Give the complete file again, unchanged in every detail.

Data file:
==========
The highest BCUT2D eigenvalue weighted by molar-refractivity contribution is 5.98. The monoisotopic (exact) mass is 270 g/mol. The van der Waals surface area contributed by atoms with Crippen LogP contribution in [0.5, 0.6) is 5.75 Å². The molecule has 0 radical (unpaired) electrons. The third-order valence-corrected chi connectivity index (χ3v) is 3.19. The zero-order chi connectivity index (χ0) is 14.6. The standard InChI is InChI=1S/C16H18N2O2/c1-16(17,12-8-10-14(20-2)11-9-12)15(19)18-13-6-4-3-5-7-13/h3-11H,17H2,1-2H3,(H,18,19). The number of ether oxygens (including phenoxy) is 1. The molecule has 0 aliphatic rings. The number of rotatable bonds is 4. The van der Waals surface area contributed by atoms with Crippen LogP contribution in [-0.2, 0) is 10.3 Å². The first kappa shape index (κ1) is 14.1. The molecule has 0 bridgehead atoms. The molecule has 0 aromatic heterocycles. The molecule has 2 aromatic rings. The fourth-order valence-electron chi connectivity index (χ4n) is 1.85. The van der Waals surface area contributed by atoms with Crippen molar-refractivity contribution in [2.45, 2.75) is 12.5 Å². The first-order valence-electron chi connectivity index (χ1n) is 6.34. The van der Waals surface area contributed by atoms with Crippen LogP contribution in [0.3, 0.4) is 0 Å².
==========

The highest BCUT2D eigenvalue weighted by molar-refractivity contribution is 5.98. The monoisotopic (exact) mass is 270 g/mol. The van der Waals surface area contributed by atoms with Crippen LogP contribution in [0.5, 0.6) is 5.75 Å². The molecule has 0 radical (unpaired) electrons. The third-order valence-corrected chi connectivity index (χ3v) is 3.19. The zero-order chi connectivity index (χ0) is 14.6. The standard InChI is InChI=1S/C16H18N2O2/c1-16(17,12-8-10-14(20-2)11-9-12)15(19)18-13-6-4-3-5-7-13/h3-11H,17H2,1-2H3,(H,18,19). The number of ether oxygens (including phenoxy) is 1. The molecule has 0 aliphatic rings. The number of rotatable bonds is 4. The van der Waals surface area contributed by atoms with Crippen LogP contribution in [-0.2, 0) is 10.3 Å². The first kappa shape index (κ1) is 14.1. The molecule has 0 bridgehead atoms. The molecule has 0 aromatic heterocycles. The molecule has 2 aromatic rings. The fourth-order valence-electron chi connectivity index (χ4n) is 1.85. The van der Waals surface area contributed by atoms with Crippen molar-refractivity contribution in [2.45, 2.75) is 12.5 Å². The first-order valence-electron chi connectivity index (χ1n) is 6.34. The van der Waals surface area contributed by atoms with Crippen LogP contribution in [0.3, 0.4) is 0 Å².